A sign at the State Department in Washington. (Charles Dharapak/AP)

The May 14 Tuesday Opinion essay by Kori N. Schake and Brett McGurk, “A GI bill for U.S. diplomacy,” presented an interesting proposal to build a talent base for our Foreign Service corps — and one that resonated with particular clarity for me. A week ago, a granddaughter received a modest scholarship from her high school for her contributions to her school. Altogether, more than 50 students at her high school received scholarships, most in the $500-to-$2,000 range, from entities such as the U.S. Chamber of Commerce and other enterprises.

But what stood out to all in attendance that day was the presence of an Army sergeant sent to represent the Reserve Officers’ Training Corps. ROTC sponsored two scholarships at this high school in the outer suburbs of Washington: one for $169,000 and another for $160,000. I searched the Internet for information about a similar program at the State Department and found none. While one can only applaud the students who received these scholarships, I can’t help but wonder just how many of these are being issued throughout the country to future reserve officers this year.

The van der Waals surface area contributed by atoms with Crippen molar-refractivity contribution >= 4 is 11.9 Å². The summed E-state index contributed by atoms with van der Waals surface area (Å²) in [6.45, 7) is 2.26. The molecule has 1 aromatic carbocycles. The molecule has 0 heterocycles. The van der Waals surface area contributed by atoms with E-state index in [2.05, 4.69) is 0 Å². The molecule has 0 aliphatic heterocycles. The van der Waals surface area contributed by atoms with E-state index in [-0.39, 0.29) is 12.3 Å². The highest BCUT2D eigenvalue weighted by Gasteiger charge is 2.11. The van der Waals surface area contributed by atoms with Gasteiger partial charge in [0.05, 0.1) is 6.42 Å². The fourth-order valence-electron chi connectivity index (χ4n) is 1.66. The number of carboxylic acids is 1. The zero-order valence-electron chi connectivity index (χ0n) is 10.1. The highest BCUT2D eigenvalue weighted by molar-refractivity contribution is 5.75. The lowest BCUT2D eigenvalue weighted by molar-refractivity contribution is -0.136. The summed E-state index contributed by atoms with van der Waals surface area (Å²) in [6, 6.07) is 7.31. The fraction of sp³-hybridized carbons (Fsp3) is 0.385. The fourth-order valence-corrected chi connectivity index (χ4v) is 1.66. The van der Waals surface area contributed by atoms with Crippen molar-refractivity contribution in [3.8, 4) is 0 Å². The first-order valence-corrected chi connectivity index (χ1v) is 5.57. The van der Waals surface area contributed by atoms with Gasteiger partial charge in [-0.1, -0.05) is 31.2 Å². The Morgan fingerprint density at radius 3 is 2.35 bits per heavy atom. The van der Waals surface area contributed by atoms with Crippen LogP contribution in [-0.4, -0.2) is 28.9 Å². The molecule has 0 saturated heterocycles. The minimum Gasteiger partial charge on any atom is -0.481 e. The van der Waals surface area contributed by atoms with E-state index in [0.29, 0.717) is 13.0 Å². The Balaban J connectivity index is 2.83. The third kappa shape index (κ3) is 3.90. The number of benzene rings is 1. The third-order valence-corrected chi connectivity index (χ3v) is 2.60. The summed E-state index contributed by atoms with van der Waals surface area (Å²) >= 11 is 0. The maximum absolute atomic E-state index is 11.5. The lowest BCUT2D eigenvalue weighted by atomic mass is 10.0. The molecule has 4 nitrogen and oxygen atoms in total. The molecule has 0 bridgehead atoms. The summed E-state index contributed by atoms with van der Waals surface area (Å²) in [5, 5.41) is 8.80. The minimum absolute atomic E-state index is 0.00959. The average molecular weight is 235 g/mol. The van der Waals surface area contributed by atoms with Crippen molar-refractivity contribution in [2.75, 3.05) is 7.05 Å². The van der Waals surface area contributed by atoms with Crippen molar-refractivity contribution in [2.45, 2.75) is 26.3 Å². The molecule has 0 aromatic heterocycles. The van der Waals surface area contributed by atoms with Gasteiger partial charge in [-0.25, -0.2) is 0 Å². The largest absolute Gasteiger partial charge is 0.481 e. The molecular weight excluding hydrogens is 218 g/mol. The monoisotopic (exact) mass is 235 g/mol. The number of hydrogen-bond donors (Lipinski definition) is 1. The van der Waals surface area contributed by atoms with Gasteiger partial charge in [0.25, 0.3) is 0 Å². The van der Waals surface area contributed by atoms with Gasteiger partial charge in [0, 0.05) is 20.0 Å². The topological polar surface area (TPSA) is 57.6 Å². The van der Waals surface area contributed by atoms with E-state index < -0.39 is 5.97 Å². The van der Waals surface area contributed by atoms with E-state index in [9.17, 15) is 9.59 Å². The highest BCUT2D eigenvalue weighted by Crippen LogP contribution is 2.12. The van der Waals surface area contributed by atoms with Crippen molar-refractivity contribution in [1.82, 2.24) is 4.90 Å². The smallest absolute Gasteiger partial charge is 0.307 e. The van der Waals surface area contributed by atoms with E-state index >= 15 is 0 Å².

One reaps what one sows. As the State Department’s budget shrivels and its career talent leaves in droves, it doesn’t take much imagination to conclude that a fallow field will leave us starving for quality diplomats at the very moment in history that our top global competitor, China, is building its largest diplomatic corps ever. Can the Trump administration be any less strategic?

Larry J. Wilson, Alexandria